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Here's the scenario: I screwed something and that caused some real harm. Now another person could just tell me, “Dude, you screwed X and this caused this and this harm," but instead he will try to be supe- diplomatic and vague to “not hurt my feelings.”

I’d like to tell him, “Dude, stop that diplomacy and prettification — I can take the ugly truth, whatever it is.”

Is there a widely recognized idiom for conveying that message?

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The phrase 'warts and all' conveys a similar concept. –  Sam Oct 20 '11 at 13:59
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The customary orthographic conventions of English derivational morphology lead not to *prettyfication, but rather to prettification. –  tchrist Aug 17 '12 at 13:58
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4 Answers

"Tell (or Give) it to me straight".

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+1 Some other options: don't beat around the bush, no need to sugarcoat it and tell it [to me] like it is. –  onomatomaniak Oct 20 '11 at 12:19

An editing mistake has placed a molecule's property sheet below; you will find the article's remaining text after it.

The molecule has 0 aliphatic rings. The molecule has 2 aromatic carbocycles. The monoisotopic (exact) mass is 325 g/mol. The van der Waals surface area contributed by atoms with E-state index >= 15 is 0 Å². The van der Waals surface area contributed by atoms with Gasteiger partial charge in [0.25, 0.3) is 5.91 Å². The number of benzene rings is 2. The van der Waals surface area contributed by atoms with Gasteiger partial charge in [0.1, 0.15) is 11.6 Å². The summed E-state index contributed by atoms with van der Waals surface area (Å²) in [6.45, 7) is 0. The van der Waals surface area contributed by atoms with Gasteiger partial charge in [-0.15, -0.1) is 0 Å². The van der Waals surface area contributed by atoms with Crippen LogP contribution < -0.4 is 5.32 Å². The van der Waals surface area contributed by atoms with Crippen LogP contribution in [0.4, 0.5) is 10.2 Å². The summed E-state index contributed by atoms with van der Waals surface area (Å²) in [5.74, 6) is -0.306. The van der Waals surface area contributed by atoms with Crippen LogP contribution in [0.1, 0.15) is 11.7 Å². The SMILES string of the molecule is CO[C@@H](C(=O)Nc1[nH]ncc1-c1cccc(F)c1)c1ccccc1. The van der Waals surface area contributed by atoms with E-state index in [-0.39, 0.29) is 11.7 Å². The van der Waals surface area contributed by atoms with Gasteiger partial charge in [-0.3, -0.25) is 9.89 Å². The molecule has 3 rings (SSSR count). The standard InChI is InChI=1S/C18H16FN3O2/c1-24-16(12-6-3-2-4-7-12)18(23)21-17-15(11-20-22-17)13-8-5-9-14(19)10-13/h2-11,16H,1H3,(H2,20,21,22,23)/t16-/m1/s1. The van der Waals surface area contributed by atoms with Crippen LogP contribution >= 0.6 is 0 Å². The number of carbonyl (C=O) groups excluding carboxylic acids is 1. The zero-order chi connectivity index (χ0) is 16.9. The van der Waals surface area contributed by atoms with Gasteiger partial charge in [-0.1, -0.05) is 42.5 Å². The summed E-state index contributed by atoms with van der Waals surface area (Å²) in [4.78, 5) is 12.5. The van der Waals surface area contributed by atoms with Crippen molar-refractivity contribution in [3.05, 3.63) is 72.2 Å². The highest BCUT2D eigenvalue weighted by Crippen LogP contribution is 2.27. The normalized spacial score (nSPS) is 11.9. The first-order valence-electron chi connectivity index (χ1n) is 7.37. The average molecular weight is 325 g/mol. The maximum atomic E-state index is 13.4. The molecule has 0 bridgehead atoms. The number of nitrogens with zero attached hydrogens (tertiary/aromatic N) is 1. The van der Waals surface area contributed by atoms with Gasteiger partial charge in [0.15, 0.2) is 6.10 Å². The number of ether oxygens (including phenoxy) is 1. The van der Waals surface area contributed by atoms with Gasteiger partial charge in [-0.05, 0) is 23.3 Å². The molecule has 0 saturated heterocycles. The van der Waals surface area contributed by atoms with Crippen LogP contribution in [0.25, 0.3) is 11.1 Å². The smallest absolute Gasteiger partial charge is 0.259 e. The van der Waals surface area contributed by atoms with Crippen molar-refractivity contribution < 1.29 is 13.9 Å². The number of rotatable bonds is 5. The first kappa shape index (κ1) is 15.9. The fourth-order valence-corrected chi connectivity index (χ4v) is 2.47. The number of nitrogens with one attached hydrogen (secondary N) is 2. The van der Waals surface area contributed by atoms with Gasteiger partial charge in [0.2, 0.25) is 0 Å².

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often followed by 'Doc'. –  Sam Oct 20 '11 at 13:58
    
often followed by , Doc - how long have I got? –  FumbleFingers Oct 20 '11 at 15:24
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@onomato: I'm flagging your comment as should be an answer :p –  Daniel Oct 20 '11 at 18:15
    
Also, let's not mince words. –  Zairja Aug 17 '12 at 14:54
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Consider:

Just give me the unvarnished truth, please.

(This is admittedly used more in written communication.)

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Also, you could deny being thin-skinned (or assert that you are thick-skinned).

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  • Be honest.

Or, a little less tersely:

  • Be honest with me.
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